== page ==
Patients with knee osteoarthritis demonstrate improved gait pattern and reduced pain following a non-invasive biomechanical therapy: a prospective multi-centre study on Singaporean populationElbaz, A., Mor, A., Segal, G. et al.
Previous studies have shown the effect of a unique therapy with a non-invasive biomechanical foot-worn device (AposTherapy) on Caucasian western population suffering from knee osteoarthritis. The purpose of the current study was to evaluate the effect of this therapy on the level of symptoms and gait patterns in a multi-ethnic Singaporean population suffering from knee osteoarthritis.
Fifty-eight patients with bilateral medial compartment knee osteoarthritis participated in the study. All patients underwent a computerized gait test and completed two self-assessment questionnaires (WOMAC and SF-36). The biomechanical device was calibrated to each patient, and therapy commenced. Changes in gait patterns and self-assessment questionnaires were reassessed after 3 and 6 months of therapy.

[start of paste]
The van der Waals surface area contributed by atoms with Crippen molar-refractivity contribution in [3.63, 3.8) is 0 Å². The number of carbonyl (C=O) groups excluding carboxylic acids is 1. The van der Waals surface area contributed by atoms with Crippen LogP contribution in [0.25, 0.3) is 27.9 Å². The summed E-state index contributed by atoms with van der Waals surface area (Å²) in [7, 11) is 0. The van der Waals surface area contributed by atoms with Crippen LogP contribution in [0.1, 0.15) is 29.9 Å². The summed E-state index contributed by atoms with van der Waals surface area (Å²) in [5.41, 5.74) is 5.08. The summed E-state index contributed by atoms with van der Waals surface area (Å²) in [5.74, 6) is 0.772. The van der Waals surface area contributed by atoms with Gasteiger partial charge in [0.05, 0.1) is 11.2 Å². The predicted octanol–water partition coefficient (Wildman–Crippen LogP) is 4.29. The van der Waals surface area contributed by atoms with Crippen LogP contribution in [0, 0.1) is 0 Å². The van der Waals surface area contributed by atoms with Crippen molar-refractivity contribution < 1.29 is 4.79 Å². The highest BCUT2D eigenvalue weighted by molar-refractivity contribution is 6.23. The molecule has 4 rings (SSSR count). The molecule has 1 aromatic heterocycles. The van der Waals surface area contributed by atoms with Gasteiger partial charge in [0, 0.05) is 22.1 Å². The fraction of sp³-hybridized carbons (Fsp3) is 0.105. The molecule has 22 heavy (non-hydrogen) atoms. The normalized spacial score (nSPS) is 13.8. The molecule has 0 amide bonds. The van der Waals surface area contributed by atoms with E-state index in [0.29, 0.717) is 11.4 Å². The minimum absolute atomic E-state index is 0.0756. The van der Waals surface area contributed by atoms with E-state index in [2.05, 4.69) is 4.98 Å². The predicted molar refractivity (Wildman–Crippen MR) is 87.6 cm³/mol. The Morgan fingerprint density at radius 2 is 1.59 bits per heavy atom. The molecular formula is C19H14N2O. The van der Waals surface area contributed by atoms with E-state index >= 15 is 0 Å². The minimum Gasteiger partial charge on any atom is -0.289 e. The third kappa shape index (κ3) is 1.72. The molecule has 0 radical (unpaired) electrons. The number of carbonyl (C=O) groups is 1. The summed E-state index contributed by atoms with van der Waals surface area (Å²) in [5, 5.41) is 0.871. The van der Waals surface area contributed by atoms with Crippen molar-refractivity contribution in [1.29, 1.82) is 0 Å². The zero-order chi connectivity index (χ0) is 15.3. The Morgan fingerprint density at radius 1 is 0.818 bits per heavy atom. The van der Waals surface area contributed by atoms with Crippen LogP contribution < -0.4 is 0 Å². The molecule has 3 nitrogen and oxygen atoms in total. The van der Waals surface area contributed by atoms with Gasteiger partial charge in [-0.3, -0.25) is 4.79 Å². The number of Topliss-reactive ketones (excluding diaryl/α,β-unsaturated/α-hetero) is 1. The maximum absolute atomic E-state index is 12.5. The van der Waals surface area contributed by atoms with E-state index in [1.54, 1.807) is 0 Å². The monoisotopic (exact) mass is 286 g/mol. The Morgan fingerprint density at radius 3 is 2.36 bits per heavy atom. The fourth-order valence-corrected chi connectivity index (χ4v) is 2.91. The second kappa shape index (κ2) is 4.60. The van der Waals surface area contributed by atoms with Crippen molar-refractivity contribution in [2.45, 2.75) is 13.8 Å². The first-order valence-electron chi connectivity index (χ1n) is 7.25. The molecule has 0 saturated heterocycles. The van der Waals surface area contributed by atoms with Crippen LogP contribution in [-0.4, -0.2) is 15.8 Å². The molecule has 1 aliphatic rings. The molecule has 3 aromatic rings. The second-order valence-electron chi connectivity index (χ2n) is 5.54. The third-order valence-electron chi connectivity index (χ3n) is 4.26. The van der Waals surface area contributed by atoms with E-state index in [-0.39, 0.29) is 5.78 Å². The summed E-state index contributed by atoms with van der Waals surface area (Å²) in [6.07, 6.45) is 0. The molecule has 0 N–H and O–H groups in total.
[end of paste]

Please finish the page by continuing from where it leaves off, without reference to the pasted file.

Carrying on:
A significant improvement was seen in all of the gait parameters following 6 months of therapy. Specifically, gait velocity increased by 15.9%, step length increased by 10.3%, stance phase decreased by 5.9% and single limb support phase increased by 2.7%. In addition, pain, stiffness and functional limitation significantly decreased by 68.3%, 66.7% and 75.6%, respectively. SF-36 physical score and mental score also increased significantly following 6 months of therapy (46.1% and 22.4%, respectively) (P < 0.05 for all parameters).
Singaporean population with medial compartment knee osteoarthritis demonstrated improved gait patterns, reported alleviation in symptoms and improved function and quality of life following 6 months of therapy with a unique biomechanical device.